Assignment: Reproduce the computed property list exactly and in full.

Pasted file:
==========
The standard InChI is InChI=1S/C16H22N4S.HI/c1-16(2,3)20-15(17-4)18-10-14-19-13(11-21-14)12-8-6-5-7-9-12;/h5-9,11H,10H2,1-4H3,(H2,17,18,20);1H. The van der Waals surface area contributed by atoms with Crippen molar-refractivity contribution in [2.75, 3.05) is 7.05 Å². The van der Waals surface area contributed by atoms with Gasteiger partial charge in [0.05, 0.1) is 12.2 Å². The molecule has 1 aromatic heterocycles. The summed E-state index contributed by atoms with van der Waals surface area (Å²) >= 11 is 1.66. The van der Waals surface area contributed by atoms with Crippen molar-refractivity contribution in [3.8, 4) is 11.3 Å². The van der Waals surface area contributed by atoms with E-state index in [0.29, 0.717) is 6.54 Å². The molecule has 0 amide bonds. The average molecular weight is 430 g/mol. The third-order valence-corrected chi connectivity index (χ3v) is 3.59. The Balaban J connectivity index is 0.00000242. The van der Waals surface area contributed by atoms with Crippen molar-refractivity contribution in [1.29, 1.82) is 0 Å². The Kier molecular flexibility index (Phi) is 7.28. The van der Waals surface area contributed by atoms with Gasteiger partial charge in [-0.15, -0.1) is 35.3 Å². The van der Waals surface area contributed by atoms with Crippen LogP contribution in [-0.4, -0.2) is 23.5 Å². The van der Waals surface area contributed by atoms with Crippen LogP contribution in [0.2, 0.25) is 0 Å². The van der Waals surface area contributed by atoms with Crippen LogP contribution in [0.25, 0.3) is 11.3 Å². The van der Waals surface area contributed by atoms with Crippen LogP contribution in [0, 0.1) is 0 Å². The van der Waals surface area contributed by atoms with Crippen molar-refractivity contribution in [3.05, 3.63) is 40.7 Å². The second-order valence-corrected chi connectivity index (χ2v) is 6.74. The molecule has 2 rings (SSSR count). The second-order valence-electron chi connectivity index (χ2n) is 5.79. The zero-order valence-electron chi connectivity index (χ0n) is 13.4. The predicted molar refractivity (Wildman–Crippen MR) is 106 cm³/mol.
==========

The standard InChI is InChI=1S/C16H22N4S.HI/c1-16(2,3)20-15(17-4)18-10-14-19-13(11-21-14)12-8-6-5-7-9-12;/h5-9,11H,10H2,1-4H3,(H2,17,18,20);1H. The van der Waals surface area contributed by atoms with Crippen molar-refractivity contribution in [2.75, 3.05) is 7.05 Å². The van der Waals surface area contributed by atoms with Gasteiger partial charge in [0.05, 0.1) is 12.2 Å². The molecule has 1 aromatic heterocycles. The summed E-state index contributed by atoms with van der Waals surface area (Å²) >= 11 is 1.66. The van der Waals surface area contributed by atoms with Crippen molar-refractivity contribution in [3.8, 4) is 11.3 Å². The van der Waals surface area contributed by atoms with E-state index in [0.29, 0.717) is 6.54 Å². The molecule has 0 amide bonds. The average molecular weight is 430 g/mol. The third-order valence-corrected chi connectivity index (χ3v) is 3.59. The Balaban J connectivity index is 0.00000242. The van der Waals surface area contributed by atoms with Crippen molar-refractivity contribution in [1.29, 1.82) is 0 Å². The Kier molecular flexibility index (Phi) is 7.28. The van der Waals surface area contributed by atoms with Gasteiger partial charge in [-0.15, -0.1) is 35.3 Å². The van der Waals surface area contributed by atoms with Crippen LogP contribution in [-0.4, -0.2) is 23.5 Å². The van der Waals surface area contributed by atoms with Crippen LogP contribution in [0.2, 0.25) is 0 Å². The van der Waals surface area contributed by atoms with Crippen LogP contribution in [0.25, 0.3) is 11.3 Å². The van der Waals surface area contributed by atoms with Crippen LogP contribution in [0, 0.1) is 0 Å². The van der Waals surface area contributed by atoms with Crippen molar-refractivity contribution in [3.05, 3.63) is 40.7 Å². The second-order valence-corrected chi connectivity index (χ2v) is 6.74. The molecule has 2 rings (SSSR count). The second-order valence-electron chi connectivity index (χ2n) is 5.79. The zero-order valence-electron chi connectivity index (χ0n) is 13.4. The predicted molar refractivity (Wildman–Crippen MR) is 106 cm³/mol.